The passage of Hurricane Ian through Florida has left a path of destruction, especially in the southwest and center of this southern state, where there are more than 2.6 million people without power, thousands remain trapped in their homes flooded with water, some roads are impassable and the authorities speak of two possible deaths.
“He crushed us”, the Lee County Sheriff, Carmine Marceno, confessed to the program “Good Morning America” on ABC, who announced that the deaths will be counted by “hundreds”, an assertion that was later qualified by the governor of Florida, Ron DeSantis, which referred to two possible deaths.
“We have had two unconfirmed deaths, in the sense that we don’t know if they are related to the storm. Our guess is that they probably are.”DeSantis said at a news conference in Tallahassee, the state capital, where he noted that it is still premature to give a first official count of fatalities.
One of those possible victims is a 72-year-old man from the town of Deltona, northeast of Orlando, who died early Thursday morning after falling into a canal while emptying his pool in the middle of heavy rain, according to the Orlando Police. Volusia County, Central Florida.
In Lee County, where Fort Myers sits and the impact zone of Ianroads and bridges remain impassable, keeping thousands of people trapped in their homes and, those who have not lost connection, ask for help on the 911 emergency phone, some of whom are being rescued with helicopters.
“We still can’t access many of the people who need it,” Marcelo confessed.
The causeway that connects Fort Myers to Sanibel Island, home to more than 6,000 people, has been split in two with several sections destroyed due to the impact of Ianwhich this Thursday has been downgraded to a tropical storm but is still capable of causing damage and flooding from storm surge and rain, including in Georgia and South Carolina.
“We have never seen storm surges of this magnitude”confessed the governor, who said that the floods registered in coastal areas due to the rise of the tide correspond to an event “in every 500 years”, and warned that the increase in the tide may continue throughout the day today.
Among the impacted infrastructures is the Sarasota airport, which remains closed and will not be operational until Friday afternoon or Saturday, after the wind and heavy rains destroyed a roof in one of its terminals, according to its executive director, Rick Piccolo, to the local channel FOX 13.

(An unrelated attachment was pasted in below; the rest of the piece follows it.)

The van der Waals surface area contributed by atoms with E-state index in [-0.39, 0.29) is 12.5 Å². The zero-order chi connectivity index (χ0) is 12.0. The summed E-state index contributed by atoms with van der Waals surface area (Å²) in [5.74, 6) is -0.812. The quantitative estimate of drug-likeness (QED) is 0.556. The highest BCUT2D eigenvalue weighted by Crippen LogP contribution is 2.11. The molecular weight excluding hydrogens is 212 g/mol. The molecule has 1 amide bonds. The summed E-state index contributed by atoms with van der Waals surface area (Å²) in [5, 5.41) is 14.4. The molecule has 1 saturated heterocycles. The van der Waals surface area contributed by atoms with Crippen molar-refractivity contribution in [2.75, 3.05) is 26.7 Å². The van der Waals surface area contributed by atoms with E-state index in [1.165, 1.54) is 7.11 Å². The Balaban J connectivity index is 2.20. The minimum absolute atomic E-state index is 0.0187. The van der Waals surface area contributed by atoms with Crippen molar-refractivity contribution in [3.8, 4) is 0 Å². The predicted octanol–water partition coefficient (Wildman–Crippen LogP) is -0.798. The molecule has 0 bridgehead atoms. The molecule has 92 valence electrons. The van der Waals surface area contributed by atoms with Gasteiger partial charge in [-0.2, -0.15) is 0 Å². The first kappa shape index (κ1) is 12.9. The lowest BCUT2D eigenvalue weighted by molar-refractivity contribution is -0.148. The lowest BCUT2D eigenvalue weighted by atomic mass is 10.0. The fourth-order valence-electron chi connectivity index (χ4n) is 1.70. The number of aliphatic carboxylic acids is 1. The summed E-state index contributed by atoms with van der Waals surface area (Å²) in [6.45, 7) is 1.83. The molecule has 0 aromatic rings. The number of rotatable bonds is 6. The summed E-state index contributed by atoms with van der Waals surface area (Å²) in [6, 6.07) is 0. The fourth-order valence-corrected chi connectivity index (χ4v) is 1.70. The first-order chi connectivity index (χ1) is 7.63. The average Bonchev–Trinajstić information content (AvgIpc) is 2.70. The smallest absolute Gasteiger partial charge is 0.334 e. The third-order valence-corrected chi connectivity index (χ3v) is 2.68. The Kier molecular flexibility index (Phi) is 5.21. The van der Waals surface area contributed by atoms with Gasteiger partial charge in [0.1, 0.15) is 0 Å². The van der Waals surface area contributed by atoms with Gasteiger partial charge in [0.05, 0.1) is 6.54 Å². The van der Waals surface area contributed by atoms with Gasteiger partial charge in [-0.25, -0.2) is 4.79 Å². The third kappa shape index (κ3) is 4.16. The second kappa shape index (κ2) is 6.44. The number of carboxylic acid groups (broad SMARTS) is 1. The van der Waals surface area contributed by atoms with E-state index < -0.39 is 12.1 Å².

The president of the United States, Joe Biden, approved a disaster zone declaration for nine counties of Florida affected by Ianwhich will make it possible to increase federal aid to alleviate its effects, as DeSantis had promised.
The federal government had sent to this state prior to the arrival of Ian more than 1,300 first responders, who work in coordination with 5,000 members of the Florida National Guard.
As a result of coordination between the federal and state administrations, more than 32,000 workers are available to restore electricity in Florida as of today, where almost 200 shelters have been opened that have received more than 10,000 people, as reported this Thursday. the government’s Federal Emergency Management Agency (FEMA).
The top executive of this federal agency, Deanne Criswell, will inform Biden about the situation and will travel to the area on Friday to monitor the response given and assess whether it is necessary to provide more help.
After punishing Cuba and the southwest coast of Florida, Ian crossed that state last night in a northeasterly direction and, at 11:00 local time today (15:00 GMT), was about 25 miles (40 km) north-northeast of Cape Canaveral. (eastern Florida) and 285 miles (456 km) south of Charlotte (South Carolina), according to a bulletin from the National Hurricane Center (NHC).
With maximum sustained winds of 70 mph (110 km/h), Tropical Storm Ian is moving in a northwesterly direction near 9 mph (15 km/h) and will turn later to the north, followed by a turn toward the north-northwest with an increase in speed.
On the forecast track, Ian will return to Atlantic waters and approach the coast of South Carolina, which is under a full hurricane warning, on Friday.
The center of the cyclone will make landfall again, for the second time in the United States, when later that day or on Saturday it moves strengthened inland through the Carolinas.
The center of Ian made landfall on Wednesday afternoon near Cayo Costa, an island in front of the city of Fort Myers, with maximum sustained winds of 240 kilometers per hour, that is, as a category 4 hurricane.
According to US meteorologists, it ranks as the fifth most powerful hurricane to impact this territory in its history.